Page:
I want to talk about this cool thing I saw Doberman Dan Gallapoo do a while ago.

This really got me.

What he did was sent out an email that was all about the benefits of having readers on your email list. 

  • How the best customers are people who read. 
  • The sad fact that most people don’t even read anymore. 
  • How only the top few percent of people are actually readers. 

The message went on to say that people who can’t focus or don’t have a long enough attention span to read are not even worthy of being on his list, because… 

They’re not even capable of having a business for themselves.

So that was the gist of the email. 

The lesson: target your marketing to readers. 

Basically, try and sell to readers because they’re buyers. They’re actually going to consume what you create. They’re going to buy it, and they’re going to do it. 

And those are the type of customers you want on your list (or at least the type Doberman Dan wants – and I can’t help but agree). 

Great lesson, I would say.

Fine and dandy. 

Solid email.

But then there was a “P.S.”

It went something like this (paraphrasing): 

“P.S. If you like reading enough to read this far, you should read this.” 

Of course, I’m curious. So I clicked on the link.

(But was it really my curiosity that caused me to click the link?)

It lead me to a sales letter. 

Now, here’s where the wizardry of the spell Doberman Dan had cast begins to kick in.

The reality is, I wasn’t really in the market for whatever he was selling on that sales page. 

But I kept reading.

I read the headline, the lead, into the backstory, devoured the bullets, through to the offer copy, the guarantee, the close, and I found myself at yet another “P.S.”

Before I knew it I had read the whole damn letter!

Of a product I knew I had no interest in buying whatsoever.

(I actually went up and down the page a few times, it was a great sales letter.)

And after going over the letter a second time (looking for all of the “tricks” and “tactics” used by the great Doberman Dan) I had a moment of reflection, and said to myself, “You know, I would never have gone through this whole sales letter today – twice – if he had not proceeded it with an email about readers.”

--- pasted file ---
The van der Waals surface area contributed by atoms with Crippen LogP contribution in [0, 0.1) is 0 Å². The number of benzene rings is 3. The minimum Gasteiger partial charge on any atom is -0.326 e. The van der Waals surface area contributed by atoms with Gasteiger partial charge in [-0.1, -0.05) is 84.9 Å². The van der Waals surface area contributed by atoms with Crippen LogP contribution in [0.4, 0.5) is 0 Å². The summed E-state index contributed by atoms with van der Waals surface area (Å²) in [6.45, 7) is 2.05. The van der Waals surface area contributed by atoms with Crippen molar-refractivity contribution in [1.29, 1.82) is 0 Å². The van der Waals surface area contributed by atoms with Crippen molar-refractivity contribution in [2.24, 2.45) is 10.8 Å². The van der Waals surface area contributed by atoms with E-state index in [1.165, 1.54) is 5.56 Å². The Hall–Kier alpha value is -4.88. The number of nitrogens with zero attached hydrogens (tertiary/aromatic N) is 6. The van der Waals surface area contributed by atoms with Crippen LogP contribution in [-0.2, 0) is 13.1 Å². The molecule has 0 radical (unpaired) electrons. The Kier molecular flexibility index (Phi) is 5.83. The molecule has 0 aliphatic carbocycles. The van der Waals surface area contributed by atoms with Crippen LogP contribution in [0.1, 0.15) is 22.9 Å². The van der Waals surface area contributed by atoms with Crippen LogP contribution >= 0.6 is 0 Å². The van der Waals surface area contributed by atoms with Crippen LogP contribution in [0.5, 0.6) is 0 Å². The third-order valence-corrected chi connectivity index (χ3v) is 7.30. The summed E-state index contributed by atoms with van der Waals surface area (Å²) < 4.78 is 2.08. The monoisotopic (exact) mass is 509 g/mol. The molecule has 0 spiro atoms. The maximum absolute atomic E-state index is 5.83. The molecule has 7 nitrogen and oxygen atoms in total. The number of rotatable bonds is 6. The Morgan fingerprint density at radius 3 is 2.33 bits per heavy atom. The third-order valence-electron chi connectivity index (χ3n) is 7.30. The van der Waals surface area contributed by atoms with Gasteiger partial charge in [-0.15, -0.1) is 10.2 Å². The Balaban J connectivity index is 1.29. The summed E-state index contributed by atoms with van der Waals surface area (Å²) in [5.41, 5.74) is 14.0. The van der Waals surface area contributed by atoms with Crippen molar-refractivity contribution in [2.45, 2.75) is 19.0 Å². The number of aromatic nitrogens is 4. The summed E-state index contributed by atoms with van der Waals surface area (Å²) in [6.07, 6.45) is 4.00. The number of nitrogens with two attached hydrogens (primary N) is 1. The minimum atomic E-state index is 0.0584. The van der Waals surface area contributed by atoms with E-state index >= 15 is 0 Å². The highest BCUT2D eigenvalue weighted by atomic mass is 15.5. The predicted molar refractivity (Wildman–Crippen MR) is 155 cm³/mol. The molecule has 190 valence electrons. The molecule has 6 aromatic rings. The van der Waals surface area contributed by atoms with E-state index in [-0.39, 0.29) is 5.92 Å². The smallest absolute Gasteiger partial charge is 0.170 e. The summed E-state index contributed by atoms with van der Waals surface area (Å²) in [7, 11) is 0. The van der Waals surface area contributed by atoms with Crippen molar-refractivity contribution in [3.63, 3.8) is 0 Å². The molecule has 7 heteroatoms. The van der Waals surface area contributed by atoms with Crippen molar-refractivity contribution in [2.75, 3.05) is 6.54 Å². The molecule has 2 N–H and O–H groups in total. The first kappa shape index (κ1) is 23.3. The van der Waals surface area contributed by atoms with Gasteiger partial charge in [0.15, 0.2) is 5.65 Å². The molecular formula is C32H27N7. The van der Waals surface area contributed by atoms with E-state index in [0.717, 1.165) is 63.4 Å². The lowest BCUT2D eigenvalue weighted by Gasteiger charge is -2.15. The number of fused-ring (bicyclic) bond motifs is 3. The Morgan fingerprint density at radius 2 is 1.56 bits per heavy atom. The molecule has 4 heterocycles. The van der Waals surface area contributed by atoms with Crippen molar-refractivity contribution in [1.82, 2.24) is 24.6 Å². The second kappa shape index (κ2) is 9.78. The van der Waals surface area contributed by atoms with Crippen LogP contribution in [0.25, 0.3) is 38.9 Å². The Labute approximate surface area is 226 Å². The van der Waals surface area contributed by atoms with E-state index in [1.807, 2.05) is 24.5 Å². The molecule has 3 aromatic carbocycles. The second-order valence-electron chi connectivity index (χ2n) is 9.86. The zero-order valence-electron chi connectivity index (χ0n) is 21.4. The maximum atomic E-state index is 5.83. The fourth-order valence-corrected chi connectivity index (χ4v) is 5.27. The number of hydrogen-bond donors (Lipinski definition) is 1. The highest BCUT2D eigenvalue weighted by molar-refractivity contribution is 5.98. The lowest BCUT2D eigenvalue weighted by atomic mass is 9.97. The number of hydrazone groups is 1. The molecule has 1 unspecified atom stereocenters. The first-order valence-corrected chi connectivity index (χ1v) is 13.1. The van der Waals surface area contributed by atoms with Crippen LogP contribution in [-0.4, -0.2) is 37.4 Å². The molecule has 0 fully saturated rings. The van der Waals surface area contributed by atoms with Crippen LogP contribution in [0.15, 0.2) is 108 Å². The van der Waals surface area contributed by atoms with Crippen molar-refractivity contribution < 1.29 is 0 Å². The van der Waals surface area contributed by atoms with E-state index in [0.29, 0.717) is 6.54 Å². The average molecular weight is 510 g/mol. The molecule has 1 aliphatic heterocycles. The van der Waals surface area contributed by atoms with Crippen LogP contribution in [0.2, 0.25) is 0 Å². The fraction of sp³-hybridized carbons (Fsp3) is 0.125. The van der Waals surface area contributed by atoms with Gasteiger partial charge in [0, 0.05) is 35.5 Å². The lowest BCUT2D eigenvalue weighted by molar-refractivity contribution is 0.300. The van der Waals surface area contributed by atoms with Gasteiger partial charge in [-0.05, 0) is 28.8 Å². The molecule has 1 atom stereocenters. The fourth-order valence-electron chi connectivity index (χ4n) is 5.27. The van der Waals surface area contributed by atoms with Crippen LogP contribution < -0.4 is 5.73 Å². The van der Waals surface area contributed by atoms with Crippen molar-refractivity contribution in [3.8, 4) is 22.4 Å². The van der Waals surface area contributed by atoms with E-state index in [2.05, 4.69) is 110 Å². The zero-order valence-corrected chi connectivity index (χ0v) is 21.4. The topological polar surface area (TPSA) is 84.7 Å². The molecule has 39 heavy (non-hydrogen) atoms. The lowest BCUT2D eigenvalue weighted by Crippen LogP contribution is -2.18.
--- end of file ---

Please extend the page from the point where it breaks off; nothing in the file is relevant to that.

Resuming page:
Fresh in my mind were all the reasons why I should keep reading (remember the list from before… how readers are rare, readers are only the top few percent of people, non-readers don’t deserve to be on his list, etc.?).

He implanted the idea that if you can’t even read through a sales letter – if you’re a copywriter and you can’t even deign to take the time to read some sales copy – what kind of person are you, really? 

If I hadn’t been cued up with that idea in the first place, I likely would NOT have read the sales letter. 

I probably wouldn’t even have clicked the link. 

Now, I didn’t buy the product. I just wasn’t the right customer for it. 

But there I was reading the sales letter.


I had been psychologically primed – by the email extolling the virtues of reading – to do so.

Like inception, a form of hypnosis where you put an idea into the person’s head and then “let” them have that idea for themselves as if it were their idea in the first place. 

Subtle. Yet powerful.

My recommendation?

Think about how you could use this concept in your own market. 

How can you psychologically prime your customer with an email so that they WILL go through your sales page?

Instead of proselytizing about the habit of reading, maybe you could emphasize people’s inability to focus, or their lack of follow-through, or their inability to follow simple instructions — whatever concept works best with your market.

Something that infiltrates your prospect’s psyche as they’re reading it, so they go, “Yeah, I don’t want to be that type of person that can’t even follow through on one little thing.”

And then – what do you know! – you offer one little thing for them to follow through on. 

Give them an opportunity to go through the psychology that you’ve just set up in their mind. 

It’s something like: “The most successful people are not afraid to go through a few little hurdles… Hey, by the way, here are a few little hurdles for you… Good job on that hurdle, here’s another little hurdle for you…”

First, you psychologically prime them by describing the journey they can look forward to – and then you provide them with the path. 

And that’ll work a lot better than if you just provided the path in the first place, with no priming.

And now that you’re nice and primed yourself, it really would be foolish of me not to follow through on that feeling. 

I recommend subscribing to Copyganda by filling out the form below to satisfy that particular itch.

That way, you’ll never miss another opportunity to be psychologically primed and manipulated into gaining a deeper understanding of the wily ways of persuasion and sales.

Oh, and go check out https://www.dobermandan.com/ and subscribe to his email newsletter, too.

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